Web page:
We begin our tour of Flatford from Bridge Cottage, before exploring the rest of this delightful town. The second leg of this walk takes us outside the village itself, as we make our way through the countryside to East Bergholt. Our tour of painting sites immediately around Flatford will include scenes made famous in The Hay Wain, Boatbuilding and Flatford Mill. Our guide will be armed with reproductions of the paintings, so you can make comparisons with the scenes today (remarkably similar). We have time for tea at the ‘Essex Rose Tearoom’ in Dedham before we return to our hotel at Bury St Edmunds. (Overnight Bury St Edmunds) B
Day 16: Sunday 22 June, Bury St Edmunds – Lavenham – Bury St Edmunds
- Guided tour of Lavenham, including the Guildhall of Corpus Christi
- Time at leisure in Bury St Edmunds
- Farewell Dinner, Eaterie Restaurant, The Angel Hotel
This morning we visit the village of Lavenham, once a vibrant, prosperous Suffolk wool town. The legacy of its past wealth is reflected in the buildings that have survived. We shall visit the Guildhall of Corpus Christi, one of the finest surviving timer-framed buildings in Britain. The Guildhall was the economic hub of what was once the fourteenth richest town in England. Built around 1530, it was one of the last buildings to be erected before the cloth industry collapsed. Fascinating exhibitions here give you insights into local history and traditional farming practices, as well as the area’s medieval cloth industry. An interesting walled garden grows plants that produce traditional dye colours, which are bright even by today’s standards.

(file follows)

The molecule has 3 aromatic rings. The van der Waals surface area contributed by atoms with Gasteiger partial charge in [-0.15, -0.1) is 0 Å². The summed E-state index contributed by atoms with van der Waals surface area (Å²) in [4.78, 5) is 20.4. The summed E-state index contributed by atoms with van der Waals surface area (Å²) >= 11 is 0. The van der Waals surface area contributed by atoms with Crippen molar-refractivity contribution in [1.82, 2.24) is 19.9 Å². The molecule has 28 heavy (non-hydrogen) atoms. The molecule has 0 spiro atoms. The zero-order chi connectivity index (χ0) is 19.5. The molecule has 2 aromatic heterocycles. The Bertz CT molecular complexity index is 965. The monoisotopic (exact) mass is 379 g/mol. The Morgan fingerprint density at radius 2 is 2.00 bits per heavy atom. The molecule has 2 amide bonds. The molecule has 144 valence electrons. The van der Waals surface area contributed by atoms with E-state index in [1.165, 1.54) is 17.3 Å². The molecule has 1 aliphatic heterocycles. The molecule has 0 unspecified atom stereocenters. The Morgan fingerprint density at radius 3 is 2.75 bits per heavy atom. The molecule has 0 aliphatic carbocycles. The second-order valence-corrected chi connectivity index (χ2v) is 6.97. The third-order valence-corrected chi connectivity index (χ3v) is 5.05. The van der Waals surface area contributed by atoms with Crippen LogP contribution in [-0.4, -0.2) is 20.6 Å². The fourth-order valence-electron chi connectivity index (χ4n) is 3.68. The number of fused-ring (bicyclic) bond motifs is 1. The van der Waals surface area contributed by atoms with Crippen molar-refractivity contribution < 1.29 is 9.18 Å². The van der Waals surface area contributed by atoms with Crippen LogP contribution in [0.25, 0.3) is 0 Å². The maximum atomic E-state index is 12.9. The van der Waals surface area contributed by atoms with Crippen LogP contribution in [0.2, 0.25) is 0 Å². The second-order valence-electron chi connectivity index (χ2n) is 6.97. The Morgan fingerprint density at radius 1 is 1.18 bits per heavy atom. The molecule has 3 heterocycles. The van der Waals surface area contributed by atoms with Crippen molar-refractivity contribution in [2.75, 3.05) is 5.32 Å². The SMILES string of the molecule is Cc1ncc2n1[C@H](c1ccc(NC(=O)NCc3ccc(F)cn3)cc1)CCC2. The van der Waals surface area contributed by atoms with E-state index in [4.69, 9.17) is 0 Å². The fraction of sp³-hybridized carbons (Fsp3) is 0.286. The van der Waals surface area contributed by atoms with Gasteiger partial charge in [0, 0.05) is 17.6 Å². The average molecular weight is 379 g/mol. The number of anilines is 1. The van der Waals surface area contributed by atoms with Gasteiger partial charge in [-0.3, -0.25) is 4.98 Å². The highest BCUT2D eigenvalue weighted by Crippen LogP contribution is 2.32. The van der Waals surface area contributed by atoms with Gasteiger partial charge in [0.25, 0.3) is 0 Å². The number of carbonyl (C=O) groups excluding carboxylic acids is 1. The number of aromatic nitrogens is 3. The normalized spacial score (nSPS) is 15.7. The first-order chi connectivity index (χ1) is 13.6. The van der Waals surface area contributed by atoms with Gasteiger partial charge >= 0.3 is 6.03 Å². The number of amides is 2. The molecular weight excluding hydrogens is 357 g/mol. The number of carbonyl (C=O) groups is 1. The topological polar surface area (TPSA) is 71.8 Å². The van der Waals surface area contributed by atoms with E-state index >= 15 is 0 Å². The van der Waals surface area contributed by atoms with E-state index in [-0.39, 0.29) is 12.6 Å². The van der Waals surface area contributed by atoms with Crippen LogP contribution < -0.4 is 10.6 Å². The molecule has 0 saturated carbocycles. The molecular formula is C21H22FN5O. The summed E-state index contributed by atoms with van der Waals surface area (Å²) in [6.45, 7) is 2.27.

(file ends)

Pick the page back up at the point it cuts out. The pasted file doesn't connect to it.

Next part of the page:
Our guided walk around the village where so many Tudor timber framed buildings have miraculously survived will take in the vast parish church of St. Peter & St. Paul. Clothiers built this great church to celebrate the end of the Wars of the Roses in 1485. Quaint streets will lead us into enchanting medieval prospects, including the market place, the Old Wool Hall, Tudor shops and Woolstaplers.
We return to Bury St Edmunds in the early afternoon where the remainder of the afternoon is at leisure. You may wish to visit Moyse’s Hall Museum, located 5 minutes’ walk from our hotel. Built around 1180, it houses a collection of artefacts from the Bronze Age, as well as Roman pottery and Anglo-Saxon jewellery. Tonight we enjoy a farewell dinner at the Angel Hotel’s Eaterie Restaurant. (Overnight Bury St Edmunds) BD
Day 17: Monday 23 June, Bury St Edmunds – Audley End – Saffron Waldon – London Heathrow
- Audley End House and Gardens
- Market town of Saffron Walden
- Transfer to London Heathrow Airport arriving at approximately 6pm